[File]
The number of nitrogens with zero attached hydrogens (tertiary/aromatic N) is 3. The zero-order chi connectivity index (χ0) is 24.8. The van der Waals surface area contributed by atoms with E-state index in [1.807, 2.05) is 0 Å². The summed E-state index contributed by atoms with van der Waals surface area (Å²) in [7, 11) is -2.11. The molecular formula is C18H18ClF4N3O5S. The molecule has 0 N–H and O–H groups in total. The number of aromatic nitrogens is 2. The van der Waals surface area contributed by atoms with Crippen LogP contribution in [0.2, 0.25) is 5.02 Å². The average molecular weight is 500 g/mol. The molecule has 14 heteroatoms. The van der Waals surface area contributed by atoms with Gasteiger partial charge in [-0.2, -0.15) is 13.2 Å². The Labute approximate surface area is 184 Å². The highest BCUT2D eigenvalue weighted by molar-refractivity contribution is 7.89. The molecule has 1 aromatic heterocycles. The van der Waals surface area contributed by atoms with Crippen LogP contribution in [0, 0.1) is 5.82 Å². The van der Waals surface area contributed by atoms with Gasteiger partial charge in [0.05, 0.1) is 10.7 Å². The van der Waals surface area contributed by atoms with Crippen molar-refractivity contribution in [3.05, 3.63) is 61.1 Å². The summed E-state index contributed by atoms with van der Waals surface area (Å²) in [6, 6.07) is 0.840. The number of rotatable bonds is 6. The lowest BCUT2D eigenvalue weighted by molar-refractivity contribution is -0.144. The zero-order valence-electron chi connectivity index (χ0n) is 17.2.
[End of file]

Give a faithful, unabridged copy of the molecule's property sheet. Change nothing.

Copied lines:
The number of nitrogens with zero attached hydrogens (tertiary/aromatic N) is 3. The zero-order chi connectivity index (χ0) is 24.8. The van der Waals surface area contributed by atoms with E-state index in [1.807, 2.05) is 0 Å². The summed E-state index contributed by atoms with van der Waals surface area (Å²) in [7, 11) is -2.11. The molecular formula is C18H18ClF4N3O5S. The molecule has 0 N–H and O–H groups in total. The number of aromatic nitrogens is 2. The van der Waals surface area contributed by atoms with Crippen LogP contribution in [0.2, 0.25) is 5.02 Å². The average molecular weight is 500 g/mol. The molecule has 14 heteroatoms. The van der Waals surface area contributed by atoms with Gasteiger partial charge in [-0.2, -0.15) is 13.2 Å². The Labute approximate surface area is 184 Å². The highest BCUT2D eigenvalue weighted by molar-refractivity contribution is 7.89. The molecule has 1 aromatic heterocycles. The van der Waals surface area contributed by atoms with Crippen LogP contribution in [0, 0.1) is 5.82 Å². The van der Waals surface area contributed by atoms with Gasteiger partial charge in [0.05, 0.1) is 10.7 Å². The van der Waals surface area contributed by atoms with Crippen molar-refractivity contribution in [3.05, 3.63) is 61.1 Å². The summed E-state index contributed by atoms with van der Waals surface area (Å²) in [6, 6.07) is 0.840. The number of rotatable bonds is 6. The lowest BCUT2D eigenvalue weighted by molar-refractivity contribution is -0.144. The zero-order valence-electron chi connectivity index (χ0n) is 17.2.